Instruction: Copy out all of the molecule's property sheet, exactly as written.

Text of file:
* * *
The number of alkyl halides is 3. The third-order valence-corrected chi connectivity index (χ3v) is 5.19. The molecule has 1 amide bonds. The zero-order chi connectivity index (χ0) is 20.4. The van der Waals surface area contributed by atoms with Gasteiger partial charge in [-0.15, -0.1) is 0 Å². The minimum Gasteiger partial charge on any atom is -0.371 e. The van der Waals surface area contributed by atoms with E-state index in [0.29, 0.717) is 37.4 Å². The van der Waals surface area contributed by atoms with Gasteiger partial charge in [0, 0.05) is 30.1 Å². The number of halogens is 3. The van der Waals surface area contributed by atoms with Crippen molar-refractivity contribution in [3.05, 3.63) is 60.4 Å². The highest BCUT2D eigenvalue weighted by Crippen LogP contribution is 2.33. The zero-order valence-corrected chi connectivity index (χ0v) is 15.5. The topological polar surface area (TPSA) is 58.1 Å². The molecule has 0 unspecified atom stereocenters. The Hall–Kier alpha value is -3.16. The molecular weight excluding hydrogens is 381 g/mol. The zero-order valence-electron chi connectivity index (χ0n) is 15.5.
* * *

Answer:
The number of alkyl halides is 3. The third-order valence-corrected chi connectivity index (χ3v) is 5.19. The molecule has 1 amide bonds. The zero-order chi connectivity index (χ0) is 20.4. The van der Waals surface area contributed by atoms with Gasteiger partial charge in [-0.15, -0.1) is 0 Å². The minimum Gasteiger partial charge on any atom is -0.371 e. The van der Waals surface area contributed by atoms with E-state index in [0.29, 0.717) is 37.4 Å². The van der Waals surface area contributed by atoms with Gasteiger partial charge in [0, 0.05) is 30.1 Å². The number of halogens is 3. The van der Waals surface area contributed by atoms with Crippen molar-refractivity contribution in [3.05, 3.63) is 60.4 Å². The highest BCUT2D eigenvalue weighted by Crippen LogP contribution is 2.33. The zero-order valence-corrected chi connectivity index (χ0v) is 15.5. The topological polar surface area (TPSA) is 58.1 Å². The molecule has 0 unspecified atom stereocenters. The Hall–Kier alpha value is -3.16. The molecular weight excluding hydrogens is 381 g/mol. The zero-order valence-electron chi connectivity index (χ0n) is 15.5.